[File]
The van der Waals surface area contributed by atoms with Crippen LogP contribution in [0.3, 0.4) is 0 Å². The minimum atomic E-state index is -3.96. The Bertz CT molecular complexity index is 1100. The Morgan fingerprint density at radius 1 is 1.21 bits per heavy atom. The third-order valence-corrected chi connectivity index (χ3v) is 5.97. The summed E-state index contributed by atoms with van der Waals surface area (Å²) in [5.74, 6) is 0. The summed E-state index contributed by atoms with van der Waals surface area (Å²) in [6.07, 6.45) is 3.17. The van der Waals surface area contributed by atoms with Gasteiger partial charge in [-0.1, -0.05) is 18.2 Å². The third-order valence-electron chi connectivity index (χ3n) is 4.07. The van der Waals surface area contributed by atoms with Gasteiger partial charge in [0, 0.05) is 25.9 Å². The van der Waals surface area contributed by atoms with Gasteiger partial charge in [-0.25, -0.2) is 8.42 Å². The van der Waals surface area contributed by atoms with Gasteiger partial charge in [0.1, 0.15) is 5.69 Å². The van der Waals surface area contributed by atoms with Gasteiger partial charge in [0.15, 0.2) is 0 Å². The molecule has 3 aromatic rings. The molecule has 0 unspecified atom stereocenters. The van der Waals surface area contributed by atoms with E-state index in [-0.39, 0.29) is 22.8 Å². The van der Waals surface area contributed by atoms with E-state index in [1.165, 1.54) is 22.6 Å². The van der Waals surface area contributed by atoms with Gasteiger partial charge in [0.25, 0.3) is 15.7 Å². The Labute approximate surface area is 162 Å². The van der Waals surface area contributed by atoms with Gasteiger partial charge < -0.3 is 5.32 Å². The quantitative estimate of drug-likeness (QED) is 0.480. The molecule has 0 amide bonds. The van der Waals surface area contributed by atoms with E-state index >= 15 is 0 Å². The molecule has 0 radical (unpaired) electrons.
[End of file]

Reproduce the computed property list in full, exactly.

The van der Waals surface area contributed by atoms with Crippen LogP contribution in [0.3, 0.4) is 0 Å². The minimum atomic E-state index is -3.96. The Bertz CT molecular complexity index is 1100. The Morgan fingerprint density at radius 1 is 1.21 bits per heavy atom. The third-order valence-corrected chi connectivity index (χ3v) is 5.97. The summed E-state index contributed by atoms with van der Waals surface area (Å²) in [5.74, 6) is 0. The summed E-state index contributed by atoms with van der Waals surface area (Å²) in [6.07, 6.45) is 3.17. The van der Waals surface area contributed by atoms with Gasteiger partial charge in [-0.1, -0.05) is 18.2 Å². The third-order valence-electron chi connectivity index (χ3n) is 4.07. The van der Waals surface area contributed by atoms with Gasteiger partial charge in [0, 0.05) is 25.9 Å². The van der Waals surface area contributed by atoms with Gasteiger partial charge in [-0.25, -0.2) is 8.42 Å². The van der Waals surface area contributed by atoms with Gasteiger partial charge in [0.1, 0.15) is 5.69 Å². The van der Waals surface area contributed by atoms with Gasteiger partial charge in [0.15, 0.2) is 0 Å². The molecule has 3 aromatic rings. The molecule has 0 unspecified atom stereocenters. The van der Waals surface area contributed by atoms with E-state index in [-0.39, 0.29) is 22.8 Å². The van der Waals surface area contributed by atoms with E-state index in [1.165, 1.54) is 22.6 Å². The van der Waals surface area contributed by atoms with Gasteiger partial charge in [0.25, 0.3) is 15.7 Å². The Labute approximate surface area is 162 Å². The van der Waals surface area contributed by atoms with Gasteiger partial charge < -0.3 is 5.32 Å². The quantitative estimate of drug-likeness (QED) is 0.480. The molecule has 0 amide bonds. The van der Waals surface area contributed by atoms with E-state index >= 15 is 0 Å². The molecule has 0 radical (unpaired) electrons.